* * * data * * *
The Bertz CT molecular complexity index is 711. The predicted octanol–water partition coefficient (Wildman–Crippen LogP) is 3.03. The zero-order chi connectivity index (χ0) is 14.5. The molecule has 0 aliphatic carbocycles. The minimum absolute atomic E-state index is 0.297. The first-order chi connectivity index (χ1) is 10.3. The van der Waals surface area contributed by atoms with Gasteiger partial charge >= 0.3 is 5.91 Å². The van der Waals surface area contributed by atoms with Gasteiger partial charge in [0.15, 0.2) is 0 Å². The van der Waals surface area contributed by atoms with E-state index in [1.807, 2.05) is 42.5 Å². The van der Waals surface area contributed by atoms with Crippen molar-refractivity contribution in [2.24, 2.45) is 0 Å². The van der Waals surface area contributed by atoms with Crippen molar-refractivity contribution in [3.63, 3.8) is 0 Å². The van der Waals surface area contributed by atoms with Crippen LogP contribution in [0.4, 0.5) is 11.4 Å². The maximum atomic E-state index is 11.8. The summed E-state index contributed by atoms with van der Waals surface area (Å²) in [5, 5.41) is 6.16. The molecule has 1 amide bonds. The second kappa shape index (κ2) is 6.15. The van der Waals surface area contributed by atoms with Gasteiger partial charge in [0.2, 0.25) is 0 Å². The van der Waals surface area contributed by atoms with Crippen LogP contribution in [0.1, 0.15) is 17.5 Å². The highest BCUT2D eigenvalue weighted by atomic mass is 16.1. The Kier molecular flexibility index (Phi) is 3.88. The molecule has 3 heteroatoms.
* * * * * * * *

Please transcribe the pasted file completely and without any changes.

The Bertz CT molecular complexity index is 711. The predicted octanol–water partition coefficient (Wildman–Crippen LogP) is 3.03. The zero-order chi connectivity index (χ0) is 14.5. The molecule has 0 aliphatic carbocycles. The minimum absolute atomic E-state index is 0.297. The first-order chi connectivity index (χ1) is 10.3. The van der Waals surface area contributed by atoms with Gasteiger partial charge >= 0.3 is 5.91 Å². The van der Waals surface area contributed by atoms with Gasteiger partial charge in [0.15, 0.2) is 0 Å². The van der Waals surface area contributed by atoms with E-state index in [1.807, 2.05) is 42.5 Å². The van der Waals surface area contributed by atoms with Crippen molar-refractivity contribution in [2.24, 2.45) is 0 Å². The van der Waals surface area contributed by atoms with Crippen molar-refractivity contribution in [3.63, 3.8) is 0 Å². The van der Waals surface area contributed by atoms with Crippen LogP contribution in [0.4, 0.5) is 11.4 Å². The maximum atomic E-state index is 11.8. The summed E-state index contributed by atoms with van der Waals surface area (Å²) in [5, 5.41) is 6.16. The molecule has 1 amide bonds. The second kappa shape index (κ2) is 6.15. The van der Waals surface area contributed by atoms with Gasteiger partial charge in [0.2, 0.25) is 0 Å². The van der Waals surface area contributed by atoms with Crippen LogP contribution in [0.1, 0.15) is 17.5 Å². The highest BCUT2D eigenvalue weighted by atomic mass is 16.1. The Kier molecular flexibility index (Phi) is 3.88. The molecule has 3 heteroatoms.